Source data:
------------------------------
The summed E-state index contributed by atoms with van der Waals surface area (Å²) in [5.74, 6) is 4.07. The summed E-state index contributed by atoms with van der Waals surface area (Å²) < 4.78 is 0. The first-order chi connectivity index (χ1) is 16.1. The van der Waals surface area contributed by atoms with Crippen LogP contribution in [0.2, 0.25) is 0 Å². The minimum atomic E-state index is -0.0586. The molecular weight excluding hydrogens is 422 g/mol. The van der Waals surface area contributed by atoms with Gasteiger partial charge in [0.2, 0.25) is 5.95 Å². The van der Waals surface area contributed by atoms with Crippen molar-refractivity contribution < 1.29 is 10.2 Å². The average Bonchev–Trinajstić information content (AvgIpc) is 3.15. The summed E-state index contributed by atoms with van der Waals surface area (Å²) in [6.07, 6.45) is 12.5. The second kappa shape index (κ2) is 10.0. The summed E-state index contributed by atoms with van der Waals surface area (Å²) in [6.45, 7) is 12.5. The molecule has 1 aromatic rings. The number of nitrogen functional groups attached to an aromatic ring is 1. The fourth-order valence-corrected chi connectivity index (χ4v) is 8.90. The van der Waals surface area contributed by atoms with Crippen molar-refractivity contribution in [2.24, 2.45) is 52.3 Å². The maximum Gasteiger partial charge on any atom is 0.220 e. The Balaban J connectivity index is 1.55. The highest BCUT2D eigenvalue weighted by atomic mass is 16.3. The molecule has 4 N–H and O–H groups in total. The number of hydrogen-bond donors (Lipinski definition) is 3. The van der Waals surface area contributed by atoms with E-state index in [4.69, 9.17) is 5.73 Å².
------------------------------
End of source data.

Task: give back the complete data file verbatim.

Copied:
The summed E-state index contributed by atoms with van der Waals surface area (Å²) in [5.74, 6) is 4.07. The summed E-state index contributed by atoms with van der Waals surface area (Å²) < 4.78 is 0. The first-order chi connectivity index (χ1) is 16.1. The van der Waals surface area contributed by atoms with Crippen LogP contribution in [0.2, 0.25) is 0 Å². The minimum atomic E-state index is -0.0586. The molecular weight excluding hydrogens is 422 g/mol. The van der Waals surface area contributed by atoms with Gasteiger partial charge in [0.2, 0.25) is 5.95 Å². The van der Waals surface area contributed by atoms with Crippen molar-refractivity contribution < 1.29 is 10.2 Å². The average Bonchev–Trinajstić information content (AvgIpc) is 3.15. The summed E-state index contributed by atoms with van der Waals surface area (Å²) in [6.07, 6.45) is 12.5. The second kappa shape index (κ2) is 10.0. The summed E-state index contributed by atoms with van der Waals surface area (Å²) in [6.45, 7) is 12.5. The molecule has 1 aromatic rings. The number of nitrogen functional groups attached to an aromatic ring is 1. The fourth-order valence-corrected chi connectivity index (χ4v) is 8.90. The van der Waals surface area contributed by atoms with Crippen molar-refractivity contribution in [2.24, 2.45) is 52.3 Å². The maximum Gasteiger partial charge on any atom is 0.220 e. The Balaban J connectivity index is 1.55. The highest BCUT2D eigenvalue weighted by atomic mass is 16.3. The molecule has 4 N–H and O–H groups in total. The number of hydrogen-bond donors (Lipinski definition) is 3. The van der Waals surface area contributed by atoms with E-state index in [4.69, 9.17) is 5.73 Å².